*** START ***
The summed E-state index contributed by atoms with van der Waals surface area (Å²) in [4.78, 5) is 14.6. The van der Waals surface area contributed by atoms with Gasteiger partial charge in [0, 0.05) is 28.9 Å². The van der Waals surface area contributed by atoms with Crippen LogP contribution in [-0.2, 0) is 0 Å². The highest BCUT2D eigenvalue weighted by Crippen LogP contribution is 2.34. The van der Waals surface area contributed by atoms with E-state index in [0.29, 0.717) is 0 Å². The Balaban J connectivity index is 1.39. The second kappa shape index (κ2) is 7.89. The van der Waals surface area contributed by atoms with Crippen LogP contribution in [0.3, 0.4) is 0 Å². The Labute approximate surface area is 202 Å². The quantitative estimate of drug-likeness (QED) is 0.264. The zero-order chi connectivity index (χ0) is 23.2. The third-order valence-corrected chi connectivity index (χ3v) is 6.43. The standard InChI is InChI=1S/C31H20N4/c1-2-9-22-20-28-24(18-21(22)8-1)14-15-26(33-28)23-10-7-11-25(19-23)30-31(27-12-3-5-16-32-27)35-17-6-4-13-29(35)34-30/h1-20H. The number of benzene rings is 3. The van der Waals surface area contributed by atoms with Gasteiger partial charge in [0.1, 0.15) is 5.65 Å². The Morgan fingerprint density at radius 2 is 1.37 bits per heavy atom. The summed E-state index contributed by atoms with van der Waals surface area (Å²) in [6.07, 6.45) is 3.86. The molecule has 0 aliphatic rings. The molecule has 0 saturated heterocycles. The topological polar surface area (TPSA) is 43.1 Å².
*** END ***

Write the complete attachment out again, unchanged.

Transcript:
The summed E-state index contributed by atoms with van der Waals surface area (Å²) in [4.78, 5) is 14.6. The van der Waals surface area contributed by atoms with Gasteiger partial charge in [0, 0.05) is 28.9 Å². The van der Waals surface area contributed by atoms with Crippen LogP contribution in [-0.2, 0) is 0 Å². The highest BCUT2D eigenvalue weighted by Crippen LogP contribution is 2.34. The van der Waals surface area contributed by atoms with E-state index in [0.29, 0.717) is 0 Å². The Balaban J connectivity index is 1.39. The second kappa shape index (κ2) is 7.89. The van der Waals surface area contributed by atoms with Crippen LogP contribution in [0.3, 0.4) is 0 Å². The Labute approximate surface area is 202 Å². The quantitative estimate of drug-likeness (QED) is 0.264. The zero-order chi connectivity index (χ0) is 23.2. The third-order valence-corrected chi connectivity index (χ3v) is 6.43. The standard InChI is InChI=1S/C31H20N4/c1-2-9-22-20-28-24(18-21(22)8-1)14-15-26(33-28)23-10-7-11-25(19-23)30-31(27-12-3-5-16-32-27)35-17-6-4-13-29(35)34-30/h1-20H. The number of benzene rings is 3. The van der Waals surface area contributed by atoms with Gasteiger partial charge in [0.1, 0.15) is 5.65 Å². The Morgan fingerprint density at radius 2 is 1.37 bits per heavy atom. The summed E-state index contributed by atoms with van der Waals surface area (Å²) in [6.07, 6.45) is 3.86. The molecule has 0 aliphatic rings. The molecule has 0 saturated heterocycles. The topological polar surface area (TPSA) is 43.1 Å².